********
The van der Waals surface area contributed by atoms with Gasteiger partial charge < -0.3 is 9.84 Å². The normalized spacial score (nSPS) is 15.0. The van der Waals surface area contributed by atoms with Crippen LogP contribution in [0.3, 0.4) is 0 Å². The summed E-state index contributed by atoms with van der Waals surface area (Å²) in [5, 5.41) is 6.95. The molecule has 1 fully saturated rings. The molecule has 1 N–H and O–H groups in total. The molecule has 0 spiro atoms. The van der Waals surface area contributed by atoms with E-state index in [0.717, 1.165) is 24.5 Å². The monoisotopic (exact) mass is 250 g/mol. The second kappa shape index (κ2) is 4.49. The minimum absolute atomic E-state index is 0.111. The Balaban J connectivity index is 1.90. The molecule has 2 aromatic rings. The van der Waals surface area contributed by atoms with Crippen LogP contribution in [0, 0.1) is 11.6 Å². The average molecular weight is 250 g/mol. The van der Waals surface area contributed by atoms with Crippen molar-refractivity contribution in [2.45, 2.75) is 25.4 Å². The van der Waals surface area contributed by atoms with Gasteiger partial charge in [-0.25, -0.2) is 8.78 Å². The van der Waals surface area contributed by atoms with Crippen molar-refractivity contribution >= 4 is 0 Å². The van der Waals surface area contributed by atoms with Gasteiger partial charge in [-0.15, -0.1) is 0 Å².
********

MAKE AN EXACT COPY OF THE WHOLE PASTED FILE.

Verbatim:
The van der Waals surface area contributed by atoms with Gasteiger partial charge < -0.3 is 9.84 Å². The normalized spacial score (nSPS) is 15.0. The van der Waals surface area contributed by atoms with Crippen LogP contribution in [0.3, 0.4) is 0 Å². The summed E-state index contributed by atoms with van der Waals surface area (Å²) in [5, 5.41) is 6.95. The molecule has 1 fully saturated rings. The molecule has 1 N–H and O–H groups in total. The molecule has 0 spiro atoms. The van der Waals surface area contributed by atoms with E-state index in [0.717, 1.165) is 24.5 Å². The monoisotopic (exact) mass is 250 g/mol. The second kappa shape index (κ2) is 4.49. The minimum absolute atomic E-state index is 0.111. The Balaban J connectivity index is 1.90. The molecule has 2 aromatic rings. The van der Waals surface area contributed by atoms with Crippen LogP contribution in [0, 0.1) is 11.6 Å². The average molecular weight is 250 g/mol. The van der Waals surface area contributed by atoms with Crippen molar-refractivity contribution in [2.45, 2.75) is 25.4 Å². The van der Waals surface area contributed by atoms with Gasteiger partial charge in [-0.25, -0.2) is 8.78 Å². The van der Waals surface area contributed by atoms with Crippen molar-refractivity contribution >= 4 is 0 Å². The van der Waals surface area contributed by atoms with Gasteiger partial charge in [-0.15, -0.1) is 0 Å².